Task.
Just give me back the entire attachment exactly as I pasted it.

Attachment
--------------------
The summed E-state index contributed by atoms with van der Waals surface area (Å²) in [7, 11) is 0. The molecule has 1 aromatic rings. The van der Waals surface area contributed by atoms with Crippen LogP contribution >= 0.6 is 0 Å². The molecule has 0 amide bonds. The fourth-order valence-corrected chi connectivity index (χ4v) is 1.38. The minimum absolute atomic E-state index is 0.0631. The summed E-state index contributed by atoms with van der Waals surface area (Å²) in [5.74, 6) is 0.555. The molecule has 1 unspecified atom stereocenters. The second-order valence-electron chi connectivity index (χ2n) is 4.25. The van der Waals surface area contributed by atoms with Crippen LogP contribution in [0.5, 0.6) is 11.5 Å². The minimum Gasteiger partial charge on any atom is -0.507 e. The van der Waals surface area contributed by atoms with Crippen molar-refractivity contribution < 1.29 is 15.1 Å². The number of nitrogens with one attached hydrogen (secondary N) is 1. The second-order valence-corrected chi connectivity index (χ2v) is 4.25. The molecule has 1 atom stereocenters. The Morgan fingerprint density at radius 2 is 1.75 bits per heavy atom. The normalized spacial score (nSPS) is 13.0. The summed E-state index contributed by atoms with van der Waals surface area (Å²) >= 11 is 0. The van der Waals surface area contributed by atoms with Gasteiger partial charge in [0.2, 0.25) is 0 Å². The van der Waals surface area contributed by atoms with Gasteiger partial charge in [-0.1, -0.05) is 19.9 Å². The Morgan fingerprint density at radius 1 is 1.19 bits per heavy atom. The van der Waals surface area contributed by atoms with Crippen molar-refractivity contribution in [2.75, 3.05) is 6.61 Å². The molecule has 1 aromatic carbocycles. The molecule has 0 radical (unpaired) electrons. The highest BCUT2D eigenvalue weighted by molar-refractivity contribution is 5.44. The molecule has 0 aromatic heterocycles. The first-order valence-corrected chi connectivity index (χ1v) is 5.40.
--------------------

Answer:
The summed E-state index contributed by atoms with van der Waals surface area (Å²) in [7, 11) is 0. The molecule has 1 aromatic rings. The van der Waals surface area contributed by atoms with Crippen LogP contribution >= 0.6 is 0 Å². The molecule has 0 amide bonds. The fourth-order valence-corrected chi connectivity index (χ4v) is 1.38. The minimum absolute atomic E-state index is 0.0631. The summed E-state index contributed by atoms with van der Waals surface area (Å²) in [5.74, 6) is 0.555. The molecule has 1 unspecified atom stereocenters. The second-order valence-electron chi connectivity index (χ2n) is 4.25. The van der Waals surface area contributed by atoms with Crippen LogP contribution in [0.5, 0.6) is 11.5 Å². The minimum Gasteiger partial charge on any atom is -0.507 e. The van der Waals surface area contributed by atoms with Crippen molar-refractivity contribution < 1.29 is 15.1 Å². The number of nitrogens with one attached hydrogen (secondary N) is 1. The second-order valence-corrected chi connectivity index (χ2v) is 4.25. The molecule has 1 atom stereocenters. The Morgan fingerprint density at radius 2 is 1.75 bits per heavy atom. The normalized spacial score (nSPS) is 13.0. The summed E-state index contributed by atoms with van der Waals surface area (Å²) >= 11 is 0. The van der Waals surface area contributed by atoms with Gasteiger partial charge in [0.2, 0.25) is 0 Å². The van der Waals surface area contributed by atoms with Gasteiger partial charge in [-0.1, -0.05) is 19.9 Å². The Morgan fingerprint density at radius 1 is 1.19 bits per heavy atom. The van der Waals surface area contributed by atoms with Crippen molar-refractivity contribution in [2.75, 3.05) is 6.61 Å². The molecule has 1 aromatic carbocycles. The molecule has 0 radical (unpaired) electrons. The highest BCUT2D eigenvalue weighted by molar-refractivity contribution is 5.44. The molecule has 0 aromatic heterocycles. The first-order valence-corrected chi connectivity index (χ1v) is 5.40.